Upcoming webinar(s):

Geopolitical Determinants of Mental Health

In this webinar learn more about Geopsychiatry, an exciting new development focusing on the interface between geopolitical events and their impact on the practice of psychiatry across all ages and subspecialities. This webinar is being run by the Royal Society of Public Health and is supported by this Working Group. 

Date and time: 7th December 2022; 1300 hours GMT

More information and registration: Please click here for more information about the webinar, speakers and registration

Working Group Resources & Publications

  1. Persaud A, Bhugra D. Geopsychiatry, global vulnerability, mitigation and psychiatry. Int J Soc Psychiatry. 2022 Jul 6:207640221110068. doi: 10.1177/00207640221110068. Epub ahead of print. PMID: 35791640.

  2. João Mauricio Castaldelli-Maia & Dinesh Bhugra (2022): Analysis of global prevalence of mental and substance use disorders within countries: focus on sociodemographic characteristics and income levels, International Review of Psychiatry, DOI:10.1080/09540261.2022.2040450

  3. Persaud A, Day G, Bhugra, D., et al. Geopolitical factors and mental health I. International Journal of Social Psychiatry. 2018;64(8):778-785. doi:10.1177/0020764018808548

  4. Persaud A, Day G, Ventriglio A, et al. Geopolitical factors, foreign aid and mental health II: Value for money. International Journal of Social Psychiatry. 2018;64(8):786-798. doi:10.1177/0020764018808552

  5. Breanne Aylward, Ashlee Cunsolo, Rachael Vriezen & Sherilee L. Harper (2022): Climate change is impacting mental health in North America: A systematic scoping review of the hazards, exposures, vulnerabilities, risks and responses, International Review of Psychiatry, DOI: 10.1080/09540261.2022.2029368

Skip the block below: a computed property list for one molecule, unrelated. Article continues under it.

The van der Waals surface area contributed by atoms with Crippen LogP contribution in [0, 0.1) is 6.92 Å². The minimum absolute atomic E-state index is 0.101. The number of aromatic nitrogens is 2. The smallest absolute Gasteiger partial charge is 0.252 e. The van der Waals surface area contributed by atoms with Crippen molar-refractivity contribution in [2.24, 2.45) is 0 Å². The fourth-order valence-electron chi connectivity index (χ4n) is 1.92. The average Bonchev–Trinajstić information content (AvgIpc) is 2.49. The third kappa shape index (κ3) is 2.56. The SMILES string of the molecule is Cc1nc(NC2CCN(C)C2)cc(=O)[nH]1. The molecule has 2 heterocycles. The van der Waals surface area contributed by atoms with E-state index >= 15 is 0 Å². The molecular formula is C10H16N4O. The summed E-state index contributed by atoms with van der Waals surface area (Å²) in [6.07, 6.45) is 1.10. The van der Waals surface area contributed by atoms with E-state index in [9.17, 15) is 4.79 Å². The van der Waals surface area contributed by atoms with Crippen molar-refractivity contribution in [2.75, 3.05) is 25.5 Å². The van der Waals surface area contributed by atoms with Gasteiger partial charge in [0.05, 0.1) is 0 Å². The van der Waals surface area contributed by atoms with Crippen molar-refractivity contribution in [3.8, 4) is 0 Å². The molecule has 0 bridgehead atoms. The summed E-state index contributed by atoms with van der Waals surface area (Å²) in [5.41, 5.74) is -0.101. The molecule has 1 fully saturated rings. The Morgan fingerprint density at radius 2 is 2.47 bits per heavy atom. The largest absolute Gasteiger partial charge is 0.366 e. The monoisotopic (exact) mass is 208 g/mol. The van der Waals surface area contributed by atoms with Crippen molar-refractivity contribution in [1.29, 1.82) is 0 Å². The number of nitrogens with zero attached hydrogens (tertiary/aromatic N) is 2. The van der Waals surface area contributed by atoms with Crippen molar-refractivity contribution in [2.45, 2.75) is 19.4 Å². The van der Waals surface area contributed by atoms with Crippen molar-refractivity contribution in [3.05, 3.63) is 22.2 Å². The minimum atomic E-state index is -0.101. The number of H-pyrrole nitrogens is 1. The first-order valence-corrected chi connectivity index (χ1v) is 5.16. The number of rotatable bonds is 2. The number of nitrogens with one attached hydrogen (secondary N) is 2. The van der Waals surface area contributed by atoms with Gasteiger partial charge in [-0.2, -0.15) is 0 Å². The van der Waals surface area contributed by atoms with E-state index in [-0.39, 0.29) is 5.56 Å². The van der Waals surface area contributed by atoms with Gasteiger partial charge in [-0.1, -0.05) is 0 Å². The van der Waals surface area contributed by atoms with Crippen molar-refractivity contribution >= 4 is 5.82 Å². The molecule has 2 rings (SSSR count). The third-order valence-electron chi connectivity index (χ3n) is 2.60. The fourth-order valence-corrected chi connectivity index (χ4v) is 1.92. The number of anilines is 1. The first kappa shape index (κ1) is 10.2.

6. Persaud A, Bhugra D, Valsraj K, Bhavsar V. Understanding geopolitical determinants of health. Bull World Health Organ. 2021;99(2):166-168. doi:10.2471/BLT.20.254904

  7. Guilherme Trevizan Kortas, Ana Beatriz Balieiro Abrahão, André Malbergier, Thiago Marques Fidalgo, Helena Moura, Arthur Guerra de Andrade, Francisco Lotufo Neto, Julio Torales, Antonio Ventriglio & João Mauricio Castaldelli-Maia (2022): Immigrants, refugees and cannabis use, International Review of Psychiatry, DOI: 10.1080/09540261.2022.2039595

  8. Albert Persaud & Dinesh Bhugra (2022) Geopsychiatry-“putting mental health into foreign policy”, International Review of Psychiatry, DOI: 10.1080/09540261.2022.2032615

  9. Maria Olivia Pozzolo Pedro, Mateus Nobuo Sakata Angelo, Matheus Cheibub David Marin, Arthur Guerra de Andrade, Julio Torales, Antonio Ventriglio & João Mauricio Castaldelli-Maia (2022): The role of global vulnerability for mental and substance use disorders, International Review of Psychiatry, DOI: 10.1080/09540261.2022.2050189

  10. Albert Persaud, Geraint Day, Dinesh Bhugra, João Mauricio Castaldelli-Maia, Julio Torales, K. Valsraj, Vishal Bhavsar, Cameron Watson, Elliot Clissold & Antonio Ventriglio (2021) CAPE Vulnerability Index, International Review of Psychiatry, 33:1-2, 43-55, DOI: 10.1080/09540261.2020.1738093